Why is it so difficult…

Filed in HIRING ARTICLES, MUNICIPALITY by on February 27, 2018

…To find Good Staff?

As author David Foot (Boom Bust and Echo) says, “Demographics explain two-thirds of just about anything!”

The question “Why is it so difficult to find good     staff?” can be answered best through a quick review of Canadian demographics particularly as they relate to age groups.

The years 1960 to 1980 saw the mass entry of baby boomers into the workplace. During that time, the number of men and women earning a salary and paying taxes grew at a spectacular rate. But, by 1970, the birth rate in Canada had declined to 17 births per 1,000 people. Since 2000, it has been floating around 11 births per 1,000.

This incredible nosedive in our birth rate is the reason behind many of the big changes we are now experiencing. Lower birth rates have given way to changes in pretty well every area of our lives … like housing, savings, and travel, to name just three. Over the next 10 years, that same low birth rate will play a very large part in your municipality’s economic and social changes. Even more significantly, it is and will be the main reason that there is an ever-increasing shortage of men and women to fill the ranks of your municipal staff.


When the first baby boomers turned 65, in January of 2011, the “flipside” of the baby boom began in earnest. It opened the door to an ever-increasing shortage of employable Canadians. This phenomenon will continue for years to come.

Baby boomers born between 1945 and 1960 are now between 58 and 73 years old. In just 2 years, in 2020, they will be 60 to 75 years old. Most of them will have begun their retirement, if not retired outright.

Today, in Canada, baby boomers are turning 65 at the rate of 1000 every day – that’s about 30,000 every month or 365,000 every year! Effectively, they are going to retire en masse, and leave few children and grandchildren behind them to fill the thousands of vacancies that will arise.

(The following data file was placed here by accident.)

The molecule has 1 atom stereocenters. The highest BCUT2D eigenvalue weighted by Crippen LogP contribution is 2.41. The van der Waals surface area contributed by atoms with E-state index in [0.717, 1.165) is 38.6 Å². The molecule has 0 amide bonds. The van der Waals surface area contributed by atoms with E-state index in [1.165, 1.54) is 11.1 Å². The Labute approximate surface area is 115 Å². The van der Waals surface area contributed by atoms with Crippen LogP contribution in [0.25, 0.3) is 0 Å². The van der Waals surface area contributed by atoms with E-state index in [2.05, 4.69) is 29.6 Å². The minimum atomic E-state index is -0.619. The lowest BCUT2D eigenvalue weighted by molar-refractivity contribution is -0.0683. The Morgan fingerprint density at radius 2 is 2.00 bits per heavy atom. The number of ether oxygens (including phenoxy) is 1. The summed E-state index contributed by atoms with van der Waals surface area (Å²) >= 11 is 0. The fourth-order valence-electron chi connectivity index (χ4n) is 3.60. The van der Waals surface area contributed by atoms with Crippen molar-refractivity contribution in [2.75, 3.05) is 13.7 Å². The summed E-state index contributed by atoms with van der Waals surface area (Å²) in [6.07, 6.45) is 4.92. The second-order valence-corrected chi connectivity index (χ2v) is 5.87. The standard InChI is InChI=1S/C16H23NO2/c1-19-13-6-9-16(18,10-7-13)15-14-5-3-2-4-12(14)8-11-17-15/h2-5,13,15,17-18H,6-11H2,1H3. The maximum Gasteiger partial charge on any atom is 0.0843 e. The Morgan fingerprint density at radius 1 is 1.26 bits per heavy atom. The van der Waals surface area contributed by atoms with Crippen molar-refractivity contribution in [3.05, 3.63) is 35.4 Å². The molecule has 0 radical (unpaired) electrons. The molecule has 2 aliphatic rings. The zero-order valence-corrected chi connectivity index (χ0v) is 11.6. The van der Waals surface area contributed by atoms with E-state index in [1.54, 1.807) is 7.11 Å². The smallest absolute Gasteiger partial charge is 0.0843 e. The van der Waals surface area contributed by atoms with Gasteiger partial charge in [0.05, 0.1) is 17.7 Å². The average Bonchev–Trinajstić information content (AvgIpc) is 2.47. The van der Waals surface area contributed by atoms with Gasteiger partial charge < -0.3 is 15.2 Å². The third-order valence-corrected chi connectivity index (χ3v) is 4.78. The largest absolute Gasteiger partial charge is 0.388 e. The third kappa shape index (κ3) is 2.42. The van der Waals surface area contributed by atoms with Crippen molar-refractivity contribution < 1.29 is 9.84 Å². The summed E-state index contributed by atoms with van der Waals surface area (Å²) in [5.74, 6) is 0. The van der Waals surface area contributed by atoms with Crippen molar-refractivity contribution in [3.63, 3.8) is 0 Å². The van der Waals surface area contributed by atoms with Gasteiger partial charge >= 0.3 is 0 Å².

Just as they entered the job market en masse between 1960 and 1980, so they will leave it almost completely between now and 2025.

The important thing for you to know as a municipal professional is that these same baby boomers did not have many children of their own (they had even fewer grandchildren, too). As a result, they are directly responsible for the current shortage of good, qualified potential employees.

The “baby bust generation” (those born between 1966 and 1974), also known as Generation X (or ‘Gen Xers’), started entering the labour force in the late 1980s and should have experienced, according to theory, economic advantages. Instead, they were greeted with high unemployment and lower incomes.

The baby-bust additions to the labour force were and are small, and, as a result, they are profoundly underrepresented as a proportion of the population producing income and consuming goods, than were the baby boomers.

At this time it is primarily Gen Xers along with late boomers who we look to, to fill senior positions in most municipalities – roles like CAO, CFO, General Managers and Directors. Since Gen X is only 60% the size of the baby boomer generation, even if every Genexer was to take a baby boomer’s job, there would still be a 40% shortage

Gen Y … those born in the 80’s are not to be ignored because they definitely offer hope for filling some senior municipal jobs in the years to come.